A respondent from the Ebzhnou family living in the city of Gudauta interestingly named as his family shrine 'Bytkha': in Bagrat Shinkub's novel 'Last of the Departed' this is known as the shrine of the Ubykhs, a people related to the Abkhazians who lived in an area near to modern-day Sochi until their violent expulsion to Turkey at the end of the nineteenth century. Several respondents mentioned worship at family shrines, for example, Akhba-nykha of the Akhba family in the town of Achandara. Several members of families well-known for their historical links with the sea - the Ampar family, for example - mentioned worship 'at the shrine on the sea coast', with the illegibly written name Ryapsh (or Ryeti).
Syncretic consciousness among Abkhazians today is clearly illustrated by the reasoning of Lyutik Khagb from the town of Achandara, who considers himself a Muslim: 'Allah is God for all people, but for us the main god is Dydrypsh who inhabits Dydrypsh-nykha mountain nearby'. The fact that traditional cults and rituals continue to be observed by all Abkhazians explains the almost total absence among them of differences between Christians and Muslims. There are only a few differences in burial rites, the timing of funeral repasts (on the fortieth day for Christians, on the fifty-second day for Muslims) and observed religious holidays, which, incidentally, have completely lost their original religious content. Moreover, if the festival is Christian then Muslims are pleased to take part, and vice versa. In families which contain members of different confessions then, if circumstances allow, they celebrate both Christian and Muslim festivals together. In most cases the celebration comes down to a spread of specially prepared dishes and invitations to relatives, neighbours and friends.
The general picture of syncretic consciousness and complete religious toleration is not disturbed even by Abkhazian atheists. One, for example, said that there was an azhira in her parents' house in the village of Primorsk, and that she herself appealed to it for help when she was ill and brought a sacrifice of thanksgiving after she had recovered. Another atheist said that he regularly took part in 'ritual celebrations' with his relatives.
The church is also respectful of local beliefs. After the Easter service in the tenth-century church of Lykhnyen, for example, the clergy and parishioners take part in Shakryl family prayers at the ancient shrine of Lykh-nykha; the prayers were resumed in the early 1990s and take place within the church fence.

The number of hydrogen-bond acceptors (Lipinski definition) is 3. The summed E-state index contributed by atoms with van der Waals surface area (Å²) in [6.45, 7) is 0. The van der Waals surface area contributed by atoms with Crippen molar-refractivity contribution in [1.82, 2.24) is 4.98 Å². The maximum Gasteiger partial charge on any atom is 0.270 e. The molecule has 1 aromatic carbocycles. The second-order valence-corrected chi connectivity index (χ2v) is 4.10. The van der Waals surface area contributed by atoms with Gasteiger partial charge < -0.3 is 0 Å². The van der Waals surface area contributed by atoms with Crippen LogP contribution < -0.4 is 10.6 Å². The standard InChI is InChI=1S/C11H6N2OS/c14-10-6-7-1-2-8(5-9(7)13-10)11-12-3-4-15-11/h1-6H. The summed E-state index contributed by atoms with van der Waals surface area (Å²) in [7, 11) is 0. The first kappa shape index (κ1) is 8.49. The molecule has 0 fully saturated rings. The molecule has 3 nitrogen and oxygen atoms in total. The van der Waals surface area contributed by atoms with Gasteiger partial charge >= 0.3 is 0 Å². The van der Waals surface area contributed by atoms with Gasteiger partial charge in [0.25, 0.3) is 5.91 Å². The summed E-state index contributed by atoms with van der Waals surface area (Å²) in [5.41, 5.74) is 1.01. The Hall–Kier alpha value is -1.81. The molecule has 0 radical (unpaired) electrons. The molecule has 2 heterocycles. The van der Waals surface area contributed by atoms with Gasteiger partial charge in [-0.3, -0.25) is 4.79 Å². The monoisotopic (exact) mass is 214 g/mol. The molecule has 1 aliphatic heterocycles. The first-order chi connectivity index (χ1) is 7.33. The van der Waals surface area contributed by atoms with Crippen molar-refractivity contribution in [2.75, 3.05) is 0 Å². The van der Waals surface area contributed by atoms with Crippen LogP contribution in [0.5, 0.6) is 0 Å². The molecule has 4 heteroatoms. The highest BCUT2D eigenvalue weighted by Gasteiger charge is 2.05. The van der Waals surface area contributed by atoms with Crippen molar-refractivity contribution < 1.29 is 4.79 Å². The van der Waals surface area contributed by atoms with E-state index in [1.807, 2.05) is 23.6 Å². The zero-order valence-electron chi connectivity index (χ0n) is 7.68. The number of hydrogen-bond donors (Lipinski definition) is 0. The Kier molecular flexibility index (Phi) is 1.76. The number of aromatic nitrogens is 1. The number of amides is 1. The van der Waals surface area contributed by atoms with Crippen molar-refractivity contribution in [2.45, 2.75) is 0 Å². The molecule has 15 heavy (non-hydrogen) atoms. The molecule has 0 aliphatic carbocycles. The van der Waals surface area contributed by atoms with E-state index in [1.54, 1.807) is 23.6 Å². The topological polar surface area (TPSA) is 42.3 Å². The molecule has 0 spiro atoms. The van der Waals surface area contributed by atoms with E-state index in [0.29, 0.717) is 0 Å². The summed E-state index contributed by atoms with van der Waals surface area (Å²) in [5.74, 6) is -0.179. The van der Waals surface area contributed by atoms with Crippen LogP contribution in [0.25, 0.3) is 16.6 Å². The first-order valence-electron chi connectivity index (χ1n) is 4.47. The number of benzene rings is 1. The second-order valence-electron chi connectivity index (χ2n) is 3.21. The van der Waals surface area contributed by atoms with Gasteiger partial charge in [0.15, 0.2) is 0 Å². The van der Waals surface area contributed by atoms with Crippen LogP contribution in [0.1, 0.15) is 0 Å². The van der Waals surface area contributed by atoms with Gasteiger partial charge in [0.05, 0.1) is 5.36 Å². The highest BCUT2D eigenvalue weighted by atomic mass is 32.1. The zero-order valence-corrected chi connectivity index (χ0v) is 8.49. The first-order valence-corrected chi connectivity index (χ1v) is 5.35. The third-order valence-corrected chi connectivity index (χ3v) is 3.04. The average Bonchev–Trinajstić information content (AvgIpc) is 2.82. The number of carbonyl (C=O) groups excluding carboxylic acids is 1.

The preservation of the major role played by traditional cults is primarily explained by the fact that they have great significance in the lives of Abkhazian families and clans. In family and clan gatherings the elder takes on the role of priest and, after sacrificing an animal, appeals to the great god Anshchshchyua (this is the exact spelling, unlike Antsea or Antsva as is written today) with a request to remove misfortunes, illnesses and other inflictions from all his relatives, to prolong, increase and bless the clan, and other similar wishes. Afterwards each member of the clan repeats the prayer, eats a bite from the cooked liver and heart of the sacrificial animal and drinks a glass of holy wine which has been specially prepared for the ceremony. There is then a meal comprising the meat of the sacrificial animal and other dishes which have been prepared and arranged in a strictly defined manner.
Abkhazians begin to take part in such ceremonies and feasts from a very early age, and they are an extremely effective means of consolidating the cohesion of family and clan. All attempts by the Soviet authorities to combat Abkhazians traditions, declared as reactionary elements, were entirely unsuccessful. The results of the questionnaire bear witness to the preservation of the major role of the family-clan structure in the lives of Abkhazians today. Thus 43.5 per cent of respondents said that they always take part in family and clan gatherings and 21 per cent said that they did from time to time, which means that 64.5 per cent of all respondents, as well as their children, continue to a greater or lesser extent to be 'building blocks' of traditional family-clan structures.